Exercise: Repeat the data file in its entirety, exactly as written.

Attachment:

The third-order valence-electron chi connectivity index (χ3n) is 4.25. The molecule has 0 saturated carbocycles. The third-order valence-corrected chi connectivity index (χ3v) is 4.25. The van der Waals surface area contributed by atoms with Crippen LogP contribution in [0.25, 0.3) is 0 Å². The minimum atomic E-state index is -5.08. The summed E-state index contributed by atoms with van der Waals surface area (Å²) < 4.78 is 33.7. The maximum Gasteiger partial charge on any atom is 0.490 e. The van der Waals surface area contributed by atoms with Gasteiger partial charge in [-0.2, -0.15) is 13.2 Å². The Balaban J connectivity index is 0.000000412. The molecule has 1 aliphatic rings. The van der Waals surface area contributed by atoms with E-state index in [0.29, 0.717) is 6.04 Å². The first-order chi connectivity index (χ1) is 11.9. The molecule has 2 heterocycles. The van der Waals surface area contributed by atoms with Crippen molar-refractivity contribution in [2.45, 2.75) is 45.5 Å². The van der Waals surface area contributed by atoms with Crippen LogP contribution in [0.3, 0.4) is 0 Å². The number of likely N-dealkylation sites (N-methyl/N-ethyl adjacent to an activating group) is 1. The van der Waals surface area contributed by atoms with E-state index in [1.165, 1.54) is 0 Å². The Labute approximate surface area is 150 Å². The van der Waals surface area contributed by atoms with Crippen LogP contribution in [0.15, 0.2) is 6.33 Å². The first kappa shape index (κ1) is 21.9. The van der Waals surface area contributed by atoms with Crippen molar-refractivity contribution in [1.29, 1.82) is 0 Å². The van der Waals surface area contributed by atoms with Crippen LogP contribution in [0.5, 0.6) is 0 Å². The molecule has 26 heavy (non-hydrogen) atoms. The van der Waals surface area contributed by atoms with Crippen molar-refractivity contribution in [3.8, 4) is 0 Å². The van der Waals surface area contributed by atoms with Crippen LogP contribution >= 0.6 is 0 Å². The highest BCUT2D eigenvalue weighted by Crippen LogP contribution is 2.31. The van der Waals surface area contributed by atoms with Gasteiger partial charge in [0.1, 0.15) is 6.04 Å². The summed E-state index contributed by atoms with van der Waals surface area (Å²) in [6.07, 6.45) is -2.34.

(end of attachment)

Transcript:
The third-order valence-electron chi connectivity index (χ3n) is 4.25. The molecule has 0 saturated carbocycles. The third-order valence-corrected chi connectivity index (χ3v) is 4.25. The van der Waals surface area contributed by atoms with Crippen LogP contribution in [0.25, 0.3) is 0 Å². The minimum atomic E-state index is -5.08. The summed E-state index contributed by atoms with van der Waals surface area (Å²) < 4.78 is 33.7. The maximum Gasteiger partial charge on any atom is 0.490 e. The van der Waals surface area contributed by atoms with Gasteiger partial charge in [-0.2, -0.15) is 13.2 Å². The Balaban J connectivity index is 0.000000412. The molecule has 1 aliphatic rings. The van der Waals surface area contributed by atoms with E-state index in [0.29, 0.717) is 6.04 Å². The first-order chi connectivity index (χ1) is 11.9. The molecule has 2 heterocycles. The van der Waals surface area contributed by atoms with Crippen molar-refractivity contribution in [2.45, 2.75) is 45.5 Å². The van der Waals surface area contributed by atoms with Crippen LogP contribution in [0.3, 0.4) is 0 Å². The number of likely N-dealkylation sites (N-methyl/N-ethyl adjacent to an activating group) is 1. The van der Waals surface area contributed by atoms with E-state index in [1.165, 1.54) is 0 Å². The Labute approximate surface area is 150 Å². The van der Waals surface area contributed by atoms with Crippen LogP contribution in [0.15, 0.2) is 6.33 Å². The first kappa shape index (κ1) is 21.9. The van der Waals surface area contributed by atoms with Crippen molar-refractivity contribution in [1.29, 1.82) is 0 Å². The van der Waals surface area contributed by atoms with Crippen LogP contribution in [0.5, 0.6) is 0 Å². The molecule has 26 heavy (non-hydrogen) atoms. The van der Waals surface area contributed by atoms with Crippen molar-refractivity contribution in [3.8, 4) is 0 Å². The van der Waals surface area contributed by atoms with Crippen LogP contribution >= 0.6 is 0 Å². The highest BCUT2D eigenvalue weighted by Crippen LogP contribution is 2.31. The van der Waals surface area contributed by atoms with Gasteiger partial charge in [0.1, 0.15) is 6.04 Å². The summed E-state index contributed by atoms with van der Waals surface area (Å²) in [6.07, 6.45) is -2.34.